The machines infected can just as well be on a neglected company network. But even if they don't believe the popup the first time, if it pops up before every page they visit most people will realize that the chances of a malicious popup writer owning the whole internet are small.

Re:About time... (1)

PopeRatzo (965947) | more than 2 years ago | (#40545473)

Of course the problem is THAT would open up a whole other can of worms.

Millions of people getting some sort of page or pop-up telling them "Warning, your computer is infected, please immediately ... yadda yadda yadda", and then learning through support and/or the news that such warnings that pop up randomly can actually be true. When in reality there is a high chance they even originally GOT their machines infected by cluelessly believing such a warning that an infected page popped up.

There are probably a handful of sites - Google, MSN, Facebook, etc - that practically all of those people will access. Why not ask those companies to post some information about how to check if you're infected and/or how to fix the infection? It seems like this thing could be fixed pretty easily if you had the biggest sites on the Internet on board.

People don't trust an email from "teh FBI" but they sure as hell trust what comes up on the Google or Facebook home page.

Or is it unthinkable to ask the biggest players on the Internet to be good net citizens and help out a little bit for the good of everybody?

Re:About time... (2)

Tim the Gecko (745081) | more than 2 years ago | (#40546951)

There are probably a handful of sites - Google, MSN, Facebook, etc - that practically all of those people will access. Why not ask those companies to post some information about how to check if you're infected and/or how to fix the infection? It seems like this thing could be fixed pretty easily if you had the biggest sites on the Internet on board.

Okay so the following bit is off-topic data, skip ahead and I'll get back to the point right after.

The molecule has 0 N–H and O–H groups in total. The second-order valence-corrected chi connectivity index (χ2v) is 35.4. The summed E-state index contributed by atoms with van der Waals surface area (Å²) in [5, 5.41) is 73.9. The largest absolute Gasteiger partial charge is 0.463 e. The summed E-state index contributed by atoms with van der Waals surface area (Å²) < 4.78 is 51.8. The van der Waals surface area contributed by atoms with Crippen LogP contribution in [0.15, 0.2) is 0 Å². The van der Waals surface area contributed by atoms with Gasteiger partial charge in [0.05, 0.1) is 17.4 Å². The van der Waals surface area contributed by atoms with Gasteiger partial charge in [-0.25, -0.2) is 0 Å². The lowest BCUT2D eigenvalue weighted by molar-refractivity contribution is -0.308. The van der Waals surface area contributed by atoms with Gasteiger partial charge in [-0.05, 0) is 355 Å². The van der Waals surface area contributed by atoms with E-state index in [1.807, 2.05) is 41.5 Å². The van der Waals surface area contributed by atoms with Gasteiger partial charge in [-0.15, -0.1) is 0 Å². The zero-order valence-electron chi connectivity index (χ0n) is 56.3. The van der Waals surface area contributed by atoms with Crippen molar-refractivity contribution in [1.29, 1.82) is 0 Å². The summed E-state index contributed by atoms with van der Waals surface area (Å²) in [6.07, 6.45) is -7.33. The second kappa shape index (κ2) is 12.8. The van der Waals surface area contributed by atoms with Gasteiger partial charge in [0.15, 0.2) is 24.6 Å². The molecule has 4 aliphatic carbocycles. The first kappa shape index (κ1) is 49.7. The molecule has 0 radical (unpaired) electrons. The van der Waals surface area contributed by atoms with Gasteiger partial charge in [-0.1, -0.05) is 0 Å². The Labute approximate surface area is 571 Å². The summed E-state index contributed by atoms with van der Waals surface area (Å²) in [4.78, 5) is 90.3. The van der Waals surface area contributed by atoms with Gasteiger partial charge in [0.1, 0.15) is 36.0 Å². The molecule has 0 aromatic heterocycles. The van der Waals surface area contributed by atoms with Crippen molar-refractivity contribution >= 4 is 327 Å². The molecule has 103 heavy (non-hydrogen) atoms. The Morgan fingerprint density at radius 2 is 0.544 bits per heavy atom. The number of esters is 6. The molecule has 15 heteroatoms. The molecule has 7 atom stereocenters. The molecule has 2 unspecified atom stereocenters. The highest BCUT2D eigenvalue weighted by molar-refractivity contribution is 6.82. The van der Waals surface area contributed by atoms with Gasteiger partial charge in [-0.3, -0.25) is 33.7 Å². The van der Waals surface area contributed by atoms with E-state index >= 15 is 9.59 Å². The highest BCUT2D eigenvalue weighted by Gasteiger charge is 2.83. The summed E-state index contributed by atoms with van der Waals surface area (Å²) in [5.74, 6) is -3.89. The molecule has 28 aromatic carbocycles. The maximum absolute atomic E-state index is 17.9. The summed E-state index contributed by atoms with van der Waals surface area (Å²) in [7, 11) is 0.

People don't trust an email from "teh FBI" but they sure as hell trust what comes up on the Google or Facebook home page.

Or is it unthinkable to ask the biggest players on the Internet to be good net citizens and help out a little bit for the good of everybody?

You mean they should do something like what Google and Facebook [theregister.co.uk] are doing?

Re:About time... (1)

sjames (1099) | more than 2 years ago | (#40548721)

Done, and then the date was pushed back and everyone warned again. The 300K remaining are apparently invulnerable to the armor piercing clue.

I agree that maintaining the redirected DNS for a time and issuing a warning was appropriate, it's just that time is months beyond up now.

Re:About time... (1)

Billly Gates (198444) | more than 2 years ago | (#40545015)

The FBI could be liable. Especially if corporate or government computers became infected and no anti virus package had the definitions for it at the time assuming it started as a 0 day exploit,